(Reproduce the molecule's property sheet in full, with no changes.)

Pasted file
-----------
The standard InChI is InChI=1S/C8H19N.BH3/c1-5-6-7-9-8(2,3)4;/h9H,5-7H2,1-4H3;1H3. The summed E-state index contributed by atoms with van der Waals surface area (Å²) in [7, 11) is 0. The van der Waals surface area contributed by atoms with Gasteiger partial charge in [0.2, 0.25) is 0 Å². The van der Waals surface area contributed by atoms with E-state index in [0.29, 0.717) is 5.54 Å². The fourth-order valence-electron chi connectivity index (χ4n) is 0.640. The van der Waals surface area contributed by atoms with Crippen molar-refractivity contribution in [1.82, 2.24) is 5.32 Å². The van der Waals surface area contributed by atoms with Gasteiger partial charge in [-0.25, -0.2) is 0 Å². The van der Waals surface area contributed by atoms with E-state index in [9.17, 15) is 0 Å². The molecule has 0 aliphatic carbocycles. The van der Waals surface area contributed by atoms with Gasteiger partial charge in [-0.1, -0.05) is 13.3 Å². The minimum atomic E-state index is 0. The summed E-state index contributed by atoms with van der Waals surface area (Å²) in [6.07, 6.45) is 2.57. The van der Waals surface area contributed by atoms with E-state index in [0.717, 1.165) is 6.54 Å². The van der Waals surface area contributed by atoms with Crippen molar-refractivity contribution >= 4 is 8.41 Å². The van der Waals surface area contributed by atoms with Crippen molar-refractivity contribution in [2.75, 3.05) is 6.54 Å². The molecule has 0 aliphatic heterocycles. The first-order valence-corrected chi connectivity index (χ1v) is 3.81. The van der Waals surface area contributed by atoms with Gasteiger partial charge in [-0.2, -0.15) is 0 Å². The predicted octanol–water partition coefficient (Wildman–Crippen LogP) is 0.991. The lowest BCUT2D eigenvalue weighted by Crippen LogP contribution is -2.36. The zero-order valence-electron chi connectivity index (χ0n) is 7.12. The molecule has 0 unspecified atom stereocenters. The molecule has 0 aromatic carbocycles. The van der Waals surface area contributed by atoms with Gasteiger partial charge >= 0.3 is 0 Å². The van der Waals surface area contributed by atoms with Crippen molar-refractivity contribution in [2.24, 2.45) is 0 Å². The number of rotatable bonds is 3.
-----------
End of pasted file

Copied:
The standard InChI is InChI=1S/C8H19N.BH3/c1-5-6-7-9-8(2,3)4;/h9H,5-7H2,1-4H3;1H3. The summed E-state index contributed by atoms with van der Waals surface area (Å²) in [7, 11) is 0. The van der Waals surface area contributed by atoms with Gasteiger partial charge in [0.2, 0.25) is 0 Å². The van der Waals surface area contributed by atoms with E-state index in [0.29, 0.717) is 5.54 Å². The fourth-order valence-electron chi connectivity index (χ4n) is 0.640. The van der Waals surface area contributed by atoms with Crippen molar-refractivity contribution in [1.82, 2.24) is 5.32 Å². The van der Waals surface area contributed by atoms with Gasteiger partial charge in [-0.25, -0.2) is 0 Å². The van der Waals surface area contributed by atoms with E-state index in [9.17, 15) is 0 Å². The molecule has 0 aliphatic carbocycles. The van der Waals surface area contributed by atoms with Gasteiger partial charge in [-0.1, -0.05) is 13.3 Å². The minimum atomic E-state index is 0. The summed E-state index contributed by atoms with van der Waals surface area (Å²) in [6.07, 6.45) is 2.57. The van der Waals surface area contributed by atoms with E-state index in [0.717, 1.165) is 6.54 Å². The van der Waals surface area contributed by atoms with Crippen molar-refractivity contribution >= 4 is 8.41 Å². The van der Waals surface area contributed by atoms with Crippen molar-refractivity contribution in [2.75, 3.05) is 6.54 Å². The molecule has 0 aliphatic heterocycles. The first-order valence-corrected chi connectivity index (χ1v) is 3.81. The van der Waals surface area contributed by atoms with Gasteiger partial charge in [-0.2, -0.15) is 0 Å². The predicted octanol–water partition coefficient (Wildman–Crippen LogP) is 0.991. The lowest BCUT2D eigenvalue weighted by Crippen LogP contribution is -2.36. The zero-order valence-electron chi connectivity index (χ0n) is 7.12. The molecule has 0 unspecified atom stereocenters. The molecule has 0 aromatic carbocycles. The van der Waals surface area contributed by atoms with Gasteiger partial charge >= 0.3 is 0 Å². The van der Waals surface area contributed by atoms with Crippen molar-refractivity contribution in [2.24, 2.45) is 0 Å². The number of rotatable bonds is 3.